Agreeing to help everyone no matter what they ask became my normal mode of operation. But it had a profound effect on my every day life, as you might imagine. It didn’t dawn on me until I was in my mid-40’s how much I was giving up by always saying yes to everyone who wanted my help, whether it was to pick up their dry cleaning, make calls for a meeting or bring hors d’hoeuvres for a party.

I didn’t have the capacity to set boundaries. I didn’t know how to gracefully decline requests or simply say I was too busy to participate in activities. The results were succumbing to complete exhaustion by my 45 birthday.

It never occurred to me I could just say, “no”. I didn’t have to explain it, I didn’t have to offer suggestions to ease my conscience, I could simply say, “sorry”.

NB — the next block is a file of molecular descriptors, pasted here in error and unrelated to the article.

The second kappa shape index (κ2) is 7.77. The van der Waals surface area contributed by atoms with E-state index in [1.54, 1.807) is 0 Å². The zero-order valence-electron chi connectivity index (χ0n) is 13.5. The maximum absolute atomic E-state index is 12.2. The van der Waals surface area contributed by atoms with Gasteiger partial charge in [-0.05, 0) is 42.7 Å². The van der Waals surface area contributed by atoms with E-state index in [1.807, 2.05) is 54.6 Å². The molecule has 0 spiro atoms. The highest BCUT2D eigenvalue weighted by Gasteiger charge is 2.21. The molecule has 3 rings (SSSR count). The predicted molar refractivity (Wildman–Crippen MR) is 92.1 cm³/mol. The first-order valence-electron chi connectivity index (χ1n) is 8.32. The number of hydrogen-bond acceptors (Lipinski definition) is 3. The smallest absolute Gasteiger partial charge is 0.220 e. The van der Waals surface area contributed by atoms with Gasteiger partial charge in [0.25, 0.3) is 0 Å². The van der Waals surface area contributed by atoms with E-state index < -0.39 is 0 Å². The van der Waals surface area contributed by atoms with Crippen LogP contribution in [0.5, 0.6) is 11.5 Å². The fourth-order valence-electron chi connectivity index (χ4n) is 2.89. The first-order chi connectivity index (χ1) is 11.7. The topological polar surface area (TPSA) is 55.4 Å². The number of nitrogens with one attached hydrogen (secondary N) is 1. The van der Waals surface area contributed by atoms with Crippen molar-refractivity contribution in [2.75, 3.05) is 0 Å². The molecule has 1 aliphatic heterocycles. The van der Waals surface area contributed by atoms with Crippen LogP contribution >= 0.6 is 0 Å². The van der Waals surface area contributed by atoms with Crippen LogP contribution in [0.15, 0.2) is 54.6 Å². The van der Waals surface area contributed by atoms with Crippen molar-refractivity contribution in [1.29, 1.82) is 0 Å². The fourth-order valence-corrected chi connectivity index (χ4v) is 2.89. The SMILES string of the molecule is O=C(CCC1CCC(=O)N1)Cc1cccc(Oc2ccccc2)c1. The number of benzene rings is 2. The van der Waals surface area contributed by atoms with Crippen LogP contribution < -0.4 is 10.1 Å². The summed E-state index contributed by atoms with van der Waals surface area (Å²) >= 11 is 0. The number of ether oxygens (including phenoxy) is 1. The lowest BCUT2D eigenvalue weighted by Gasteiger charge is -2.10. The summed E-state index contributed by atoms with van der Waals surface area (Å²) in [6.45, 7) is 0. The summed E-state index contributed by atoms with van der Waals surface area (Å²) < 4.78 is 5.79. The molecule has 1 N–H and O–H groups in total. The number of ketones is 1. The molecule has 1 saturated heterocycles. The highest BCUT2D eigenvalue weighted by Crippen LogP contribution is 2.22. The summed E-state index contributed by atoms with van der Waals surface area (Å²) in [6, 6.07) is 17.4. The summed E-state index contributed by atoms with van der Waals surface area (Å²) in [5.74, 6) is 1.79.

No one would have thought twice about it, except for me that is. I was so concerned someone might not like me if I didn’t perform what they wanted of me. It was the most difficult of all habits to break. In fact, it was the only one that took me two years.

I would bite my tongue, flick my wrist, press an index finger nail to the top of my thumb and even try taking a deep breath to stop my initial reaction of accepting any and all requests of my friends.

Of course I had moments of regression and that is why it took a total of two years before I could say “sorry”, “no”, “I’m sorry, I won’t be available.” or whatever was appropriate and not experience gut wrenching stabbing stomach pains.

I realized I was not doing anyone a favor when I took on such challenges, knowing I didn’t have the time to do what they need and I didn’t want to do it anyway.


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